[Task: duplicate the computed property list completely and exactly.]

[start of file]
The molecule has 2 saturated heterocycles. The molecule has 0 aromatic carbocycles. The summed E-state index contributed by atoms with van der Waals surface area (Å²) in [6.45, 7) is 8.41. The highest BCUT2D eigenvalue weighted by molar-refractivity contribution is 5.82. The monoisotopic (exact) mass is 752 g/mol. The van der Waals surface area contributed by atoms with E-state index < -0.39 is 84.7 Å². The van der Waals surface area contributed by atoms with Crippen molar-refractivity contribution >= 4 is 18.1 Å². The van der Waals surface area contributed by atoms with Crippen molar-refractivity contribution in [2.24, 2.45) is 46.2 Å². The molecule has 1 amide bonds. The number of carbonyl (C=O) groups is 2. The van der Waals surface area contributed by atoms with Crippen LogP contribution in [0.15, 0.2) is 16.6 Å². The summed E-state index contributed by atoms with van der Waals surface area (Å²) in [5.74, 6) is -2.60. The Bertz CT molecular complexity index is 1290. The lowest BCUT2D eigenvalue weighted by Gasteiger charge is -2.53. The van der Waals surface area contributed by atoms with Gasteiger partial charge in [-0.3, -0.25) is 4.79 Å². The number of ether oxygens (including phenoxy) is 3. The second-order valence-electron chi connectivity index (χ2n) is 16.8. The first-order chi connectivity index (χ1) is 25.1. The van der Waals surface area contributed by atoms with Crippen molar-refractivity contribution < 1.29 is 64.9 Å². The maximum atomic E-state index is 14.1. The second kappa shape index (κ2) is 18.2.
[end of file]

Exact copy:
The molecule has 2 saturated heterocycles. The molecule has 0 aromatic carbocycles. The summed E-state index contributed by atoms with van der Waals surface area (Å²) in [6.45, 7) is 8.41. The highest BCUT2D eigenvalue weighted by molar-refractivity contribution is 5.82. The monoisotopic (exact) mass is 752 g/mol. The van der Waals surface area contributed by atoms with E-state index < -0.39 is 84.7 Å². The van der Waals surface area contributed by atoms with Crippen molar-refractivity contribution >= 4 is 18.1 Å². The van der Waals surface area contributed by atoms with Crippen molar-refractivity contribution in [2.24, 2.45) is 46.2 Å². The molecule has 1 amide bonds. The number of carbonyl (C=O) groups is 2. The van der Waals surface area contributed by atoms with Crippen LogP contribution in [0.15, 0.2) is 16.6 Å². The summed E-state index contributed by atoms with van der Waals surface area (Å²) in [5.74, 6) is -2.60. The Bertz CT molecular complexity index is 1290. The lowest BCUT2D eigenvalue weighted by Gasteiger charge is -2.53. The van der Waals surface area contributed by atoms with Gasteiger partial charge in [-0.3, -0.25) is 4.79 Å². The number of ether oxygens (including phenoxy) is 3. The second-order valence-electron chi connectivity index (χ2n) is 16.8. The first-order chi connectivity index (χ1) is 25.1. The van der Waals surface area contributed by atoms with Crippen molar-refractivity contribution < 1.29 is 64.9 Å². The maximum atomic E-state index is 14.1. The second kappa shape index (κ2) is 18.2.